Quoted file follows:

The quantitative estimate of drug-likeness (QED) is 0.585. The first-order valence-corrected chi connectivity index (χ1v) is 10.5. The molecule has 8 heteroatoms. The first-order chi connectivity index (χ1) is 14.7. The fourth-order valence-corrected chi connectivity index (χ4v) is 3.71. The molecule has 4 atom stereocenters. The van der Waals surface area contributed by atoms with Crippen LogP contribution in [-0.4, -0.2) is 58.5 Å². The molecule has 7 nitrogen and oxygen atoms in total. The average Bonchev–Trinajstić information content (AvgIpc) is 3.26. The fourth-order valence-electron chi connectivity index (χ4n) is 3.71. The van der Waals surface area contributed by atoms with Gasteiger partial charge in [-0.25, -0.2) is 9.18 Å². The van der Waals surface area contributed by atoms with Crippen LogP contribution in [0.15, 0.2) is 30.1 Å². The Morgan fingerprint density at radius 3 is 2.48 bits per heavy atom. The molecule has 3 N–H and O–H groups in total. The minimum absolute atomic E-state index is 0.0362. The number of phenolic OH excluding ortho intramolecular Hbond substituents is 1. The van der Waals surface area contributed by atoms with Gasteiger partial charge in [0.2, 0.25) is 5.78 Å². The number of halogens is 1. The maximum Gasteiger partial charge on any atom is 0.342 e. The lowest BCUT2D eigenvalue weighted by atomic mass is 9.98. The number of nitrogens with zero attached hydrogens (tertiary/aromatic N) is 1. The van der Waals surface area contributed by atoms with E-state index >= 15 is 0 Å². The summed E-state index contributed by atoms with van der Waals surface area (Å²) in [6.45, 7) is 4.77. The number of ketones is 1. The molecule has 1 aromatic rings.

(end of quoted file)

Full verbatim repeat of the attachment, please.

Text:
The quantitative estimate of drug-likeness (QED) is 0.585. The first-order valence-corrected chi connectivity index (χ1v) is 10.5. The molecule has 8 heteroatoms. The first-order chi connectivity index (χ1) is 14.7. The fourth-order valence-corrected chi connectivity index (χ4v) is 3.71. The molecule has 4 atom stereocenters. The van der Waals surface area contributed by atoms with Crippen LogP contribution in [-0.4, -0.2) is 58.5 Å². The molecule has 7 nitrogen and oxygen atoms in total. The average Bonchev–Trinajstić information content (AvgIpc) is 3.26. The fourth-order valence-electron chi connectivity index (χ4n) is 3.71. The van der Waals surface area contributed by atoms with Gasteiger partial charge in [-0.25, -0.2) is 9.18 Å². The van der Waals surface area contributed by atoms with Crippen LogP contribution in [0.15, 0.2) is 30.1 Å². The Morgan fingerprint density at radius 3 is 2.48 bits per heavy atom. The molecule has 3 N–H and O–H groups in total. The minimum absolute atomic E-state index is 0.0362. The number of phenolic OH excluding ortho intramolecular Hbond substituents is 1. The van der Waals surface area contributed by atoms with Gasteiger partial charge in [0.2, 0.25) is 5.78 Å². The number of halogens is 1. The maximum Gasteiger partial charge on any atom is 0.342 e. The lowest BCUT2D eigenvalue weighted by atomic mass is 9.98. The number of nitrogens with zero attached hydrogens (tertiary/aromatic N) is 1. The van der Waals surface area contributed by atoms with E-state index >= 15 is 0 Å². The summed E-state index contributed by atoms with van der Waals surface area (Å²) in [6.45, 7) is 4.77. The number of ketones is 1. The molecule has 1 aromatic rings.